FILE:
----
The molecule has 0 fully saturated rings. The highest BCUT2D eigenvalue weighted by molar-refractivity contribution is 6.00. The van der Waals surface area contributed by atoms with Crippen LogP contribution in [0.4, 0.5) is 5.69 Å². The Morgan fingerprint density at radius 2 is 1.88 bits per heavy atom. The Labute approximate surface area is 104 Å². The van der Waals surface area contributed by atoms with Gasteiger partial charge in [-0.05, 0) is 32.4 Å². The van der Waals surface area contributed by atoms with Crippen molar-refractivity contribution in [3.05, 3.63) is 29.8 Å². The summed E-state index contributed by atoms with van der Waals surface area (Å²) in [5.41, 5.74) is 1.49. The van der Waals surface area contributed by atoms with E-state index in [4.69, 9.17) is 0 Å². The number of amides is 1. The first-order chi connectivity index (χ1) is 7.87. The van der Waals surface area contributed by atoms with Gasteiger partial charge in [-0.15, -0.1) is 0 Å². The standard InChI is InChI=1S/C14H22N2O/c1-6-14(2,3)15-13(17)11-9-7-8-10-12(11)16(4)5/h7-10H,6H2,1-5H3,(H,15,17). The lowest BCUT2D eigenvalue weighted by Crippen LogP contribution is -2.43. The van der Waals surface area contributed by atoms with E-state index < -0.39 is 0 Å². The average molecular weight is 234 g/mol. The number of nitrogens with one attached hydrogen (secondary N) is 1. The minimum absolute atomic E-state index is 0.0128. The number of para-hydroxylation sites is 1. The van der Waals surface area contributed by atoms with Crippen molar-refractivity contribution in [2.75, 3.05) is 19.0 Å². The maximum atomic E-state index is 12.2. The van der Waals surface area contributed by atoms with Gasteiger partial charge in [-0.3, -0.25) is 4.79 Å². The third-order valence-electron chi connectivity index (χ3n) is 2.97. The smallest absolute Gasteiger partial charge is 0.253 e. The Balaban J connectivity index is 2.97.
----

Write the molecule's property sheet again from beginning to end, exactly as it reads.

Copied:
The molecule has 0 fully saturated rings. The highest BCUT2D eigenvalue weighted by molar-refractivity contribution is 6.00. The van der Waals surface area contributed by atoms with Crippen LogP contribution in [0.4, 0.5) is 5.69 Å². The Morgan fingerprint density at radius 2 is 1.88 bits per heavy atom. The Labute approximate surface area is 104 Å². The van der Waals surface area contributed by atoms with Gasteiger partial charge in [-0.05, 0) is 32.4 Å². The van der Waals surface area contributed by atoms with Crippen molar-refractivity contribution in [3.05, 3.63) is 29.8 Å². The summed E-state index contributed by atoms with van der Waals surface area (Å²) in [5.41, 5.74) is 1.49. The van der Waals surface area contributed by atoms with E-state index in [4.69, 9.17) is 0 Å². The number of amides is 1. The first-order chi connectivity index (χ1) is 7.87. The van der Waals surface area contributed by atoms with Gasteiger partial charge in [-0.15, -0.1) is 0 Å². The standard InChI is InChI=1S/C14H22N2O/c1-6-14(2,3)15-13(17)11-9-7-8-10-12(11)16(4)5/h7-10H,6H2,1-5H3,(H,15,17). The lowest BCUT2D eigenvalue weighted by Crippen LogP contribution is -2.43. The van der Waals surface area contributed by atoms with E-state index < -0.39 is 0 Å². The average molecular weight is 234 g/mol. The number of nitrogens with one attached hydrogen (secondary N) is 1. The minimum absolute atomic E-state index is 0.0128. The number of para-hydroxylation sites is 1. The van der Waals surface area contributed by atoms with Crippen molar-refractivity contribution in [2.75, 3.05) is 19.0 Å². The maximum atomic E-state index is 12.2. The van der Waals surface area contributed by atoms with Gasteiger partial charge in [-0.3, -0.25) is 4.79 Å². The third-order valence-electron chi connectivity index (χ3n) is 2.97. The smallest absolute Gasteiger partial charge is 0.253 e. The Balaban J connectivity index is 2.97.